Indian Journal of Nuclear Medicine

CASE REPORT
Year
: 2013  |  Volume : 28  |  Issue : 3  |  Page : 183--184

Stair-step artifact seen in coronal and sagittal reformatted images because of misalignment of computed tomography tube, in a positron emission tomography/computed tomography scanner


Ashish Kumar Jha, Sneha Shah, Archi Agrawal, Nilendu C Purandare, Ameya D Puranik, Venkatesh Rangarajan 
 Department of Nuclear Medicine and Molecular Imaging, Tata Memorial Hospital, Parel, Mumbai, Maharashtra, India

Correspondence Address:
Venkatesh Rangarajan
Department of Nuclear Medicine and Molecular Imaging, Tata Memorial Hospital, Parel, Mumbai 400 012, Maharashtra
India

Abstract

Reconstruction artifacts often affect the image quality. An unusual wavy imaging pattern was seen on computed tomography (CT) part of positron emission tomography/CT, on sagittal and coronal images. This pattern was corrected on realignment of CT tube. This artifact, popularly known as stair step artifact, is rarely cited in the literature and our case generates a practical scenario of how it affects the image quality and how it is corrected.



How to cite this article:
Jha AK, Shah S, Agrawal A, Purandare NC, Puranik AD, Rangarajan V. Stair-step artifact seen in coronal and sagittal reformatted images because of misalignment of computed tomography tube, in a positron emission tomography/computed tomography scanner.Indian J Nucl Med 2013;28:183-184


How to cite this URL:
Jha AK, Shah S, Agrawal A, Purandare NC, Puranik AD, Rangarajan V. Stair-step artifact seen in coronal and sagittal reformatted images because of misalignment of computed tomography tube, in a positron emission tomography/computed tomography scanner. Indian J Nucl Med [serial online] 2013 [cited 2020 May 26 ];28:183-184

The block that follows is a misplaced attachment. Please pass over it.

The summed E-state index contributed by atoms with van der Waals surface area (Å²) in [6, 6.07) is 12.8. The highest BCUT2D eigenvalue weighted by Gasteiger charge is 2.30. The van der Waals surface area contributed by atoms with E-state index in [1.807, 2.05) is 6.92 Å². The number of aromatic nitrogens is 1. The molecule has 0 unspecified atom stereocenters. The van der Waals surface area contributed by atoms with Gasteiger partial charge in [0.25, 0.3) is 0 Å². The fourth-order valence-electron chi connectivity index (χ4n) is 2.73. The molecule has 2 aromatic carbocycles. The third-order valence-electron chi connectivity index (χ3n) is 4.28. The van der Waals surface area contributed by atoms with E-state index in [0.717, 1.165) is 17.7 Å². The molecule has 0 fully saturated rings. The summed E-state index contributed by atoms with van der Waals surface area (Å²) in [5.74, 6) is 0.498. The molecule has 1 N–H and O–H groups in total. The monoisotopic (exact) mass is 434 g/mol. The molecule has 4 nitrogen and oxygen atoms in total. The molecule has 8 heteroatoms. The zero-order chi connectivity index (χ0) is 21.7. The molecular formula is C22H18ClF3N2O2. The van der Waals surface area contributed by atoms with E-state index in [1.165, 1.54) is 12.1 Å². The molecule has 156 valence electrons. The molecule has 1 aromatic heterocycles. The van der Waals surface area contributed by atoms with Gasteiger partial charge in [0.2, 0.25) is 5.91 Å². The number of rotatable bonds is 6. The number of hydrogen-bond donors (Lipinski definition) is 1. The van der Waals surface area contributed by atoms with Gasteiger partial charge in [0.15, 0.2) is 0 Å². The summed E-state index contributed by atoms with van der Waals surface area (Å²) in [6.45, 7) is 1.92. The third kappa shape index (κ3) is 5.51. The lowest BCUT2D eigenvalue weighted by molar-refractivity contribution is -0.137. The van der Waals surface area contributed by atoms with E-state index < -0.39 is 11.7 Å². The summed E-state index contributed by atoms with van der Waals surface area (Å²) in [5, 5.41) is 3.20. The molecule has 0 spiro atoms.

Available from: http://www.ijnm.in/text.asp?2013/28/3/183/119550


Full Text

 Introduction



Artifacts in medical imaging lead to degradation of image quality, which is an integral part of the imaging process. [1] Some minor artifacts do not have final impact on diagnosis and easily recognized by expert. Few artifacts may bring serious impact on the image quality and finally lead to wrong diagnosis. [2] Understanding the causes of artifacts is of utmost important to optimize the image quality by preventing, suppressing or recognizing the artifacts. There are three main cause of artifacts observed in computed tomography (CT)-physics based artifacts, patient based artifacts and scanner based artifacts. Physics based artifacts are due to the physical process involved in the CT acquisition. Patient based artifacts are due to patient motion or metallic prosthetic implant or any other metallic object present in the scan field of view. Scanner based artifacts are due to improper functioning and poorly set quality control parameters of the scanner. [3],[4] There are numerous acquisition and processing algorithms available with commercial vendors to suppress most of these artifacts.

 Case Report